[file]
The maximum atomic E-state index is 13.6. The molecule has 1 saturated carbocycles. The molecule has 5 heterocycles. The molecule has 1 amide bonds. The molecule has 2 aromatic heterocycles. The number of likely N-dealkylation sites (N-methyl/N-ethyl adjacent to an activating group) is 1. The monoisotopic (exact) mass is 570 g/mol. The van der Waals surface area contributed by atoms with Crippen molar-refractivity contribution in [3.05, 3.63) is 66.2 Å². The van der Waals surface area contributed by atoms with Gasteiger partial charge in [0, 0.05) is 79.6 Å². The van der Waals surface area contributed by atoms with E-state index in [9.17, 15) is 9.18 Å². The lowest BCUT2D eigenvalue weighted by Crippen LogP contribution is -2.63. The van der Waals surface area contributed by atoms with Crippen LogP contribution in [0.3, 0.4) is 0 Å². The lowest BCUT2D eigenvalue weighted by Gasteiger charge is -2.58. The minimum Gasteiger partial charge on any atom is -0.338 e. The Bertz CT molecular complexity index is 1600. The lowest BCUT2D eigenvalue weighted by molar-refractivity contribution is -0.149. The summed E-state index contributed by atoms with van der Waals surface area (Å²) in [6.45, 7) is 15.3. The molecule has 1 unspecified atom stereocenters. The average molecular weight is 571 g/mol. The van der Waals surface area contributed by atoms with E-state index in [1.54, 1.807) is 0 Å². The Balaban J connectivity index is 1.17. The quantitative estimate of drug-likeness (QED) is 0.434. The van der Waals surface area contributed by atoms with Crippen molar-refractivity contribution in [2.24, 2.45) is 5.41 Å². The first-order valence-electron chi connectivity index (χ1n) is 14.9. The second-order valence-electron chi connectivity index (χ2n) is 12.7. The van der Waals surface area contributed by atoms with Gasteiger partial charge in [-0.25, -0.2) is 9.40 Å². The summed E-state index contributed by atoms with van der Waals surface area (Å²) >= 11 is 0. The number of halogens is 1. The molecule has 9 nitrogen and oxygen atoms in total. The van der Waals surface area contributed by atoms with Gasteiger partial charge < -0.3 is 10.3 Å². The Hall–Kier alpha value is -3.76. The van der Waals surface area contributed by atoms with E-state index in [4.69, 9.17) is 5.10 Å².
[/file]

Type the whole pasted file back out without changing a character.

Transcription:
The maximum atomic E-state index is 13.6. The molecule has 1 saturated carbocycles. The molecule has 5 heterocycles. The molecule has 1 amide bonds. The molecule has 2 aromatic heterocycles. The number of likely N-dealkylation sites (N-methyl/N-ethyl adjacent to an activating group) is 1. The monoisotopic (exact) mass is 570 g/mol. The van der Waals surface area contributed by atoms with Crippen molar-refractivity contribution in [3.05, 3.63) is 66.2 Å². The van der Waals surface area contributed by atoms with Gasteiger partial charge in [0, 0.05) is 79.6 Å². The van der Waals surface area contributed by atoms with E-state index in [9.17, 15) is 9.18 Å². The lowest BCUT2D eigenvalue weighted by Crippen LogP contribution is -2.63. The van der Waals surface area contributed by atoms with Crippen LogP contribution in [0.3, 0.4) is 0 Å². The lowest BCUT2D eigenvalue weighted by Gasteiger charge is -2.58. The minimum Gasteiger partial charge on any atom is -0.338 e. The Bertz CT molecular complexity index is 1600. The lowest BCUT2D eigenvalue weighted by molar-refractivity contribution is -0.149. The summed E-state index contributed by atoms with van der Waals surface area (Å²) in [6.45, 7) is 15.3. The molecule has 1 unspecified atom stereocenters. The average molecular weight is 571 g/mol. The van der Waals surface area contributed by atoms with E-state index in [1.54, 1.807) is 0 Å². The Balaban J connectivity index is 1.17. The quantitative estimate of drug-likeness (QED) is 0.434. The van der Waals surface area contributed by atoms with Crippen molar-refractivity contribution in [2.24, 2.45) is 5.41 Å². The first-order valence-electron chi connectivity index (χ1n) is 14.9. The second-order valence-electron chi connectivity index (χ2n) is 12.7. The van der Waals surface area contributed by atoms with Gasteiger partial charge in [-0.25, -0.2) is 9.40 Å². The summed E-state index contributed by atoms with van der Waals surface area (Å²) >= 11 is 0. The number of halogens is 1. The molecule has 9 nitrogen and oxygen atoms in total. The van der Waals surface area contributed by atoms with Gasteiger partial charge < -0.3 is 10.3 Å². The Hall–Kier alpha value is -3.76. The van der Waals surface area contributed by atoms with E-state index in [4.69, 9.17) is 5.10 Å².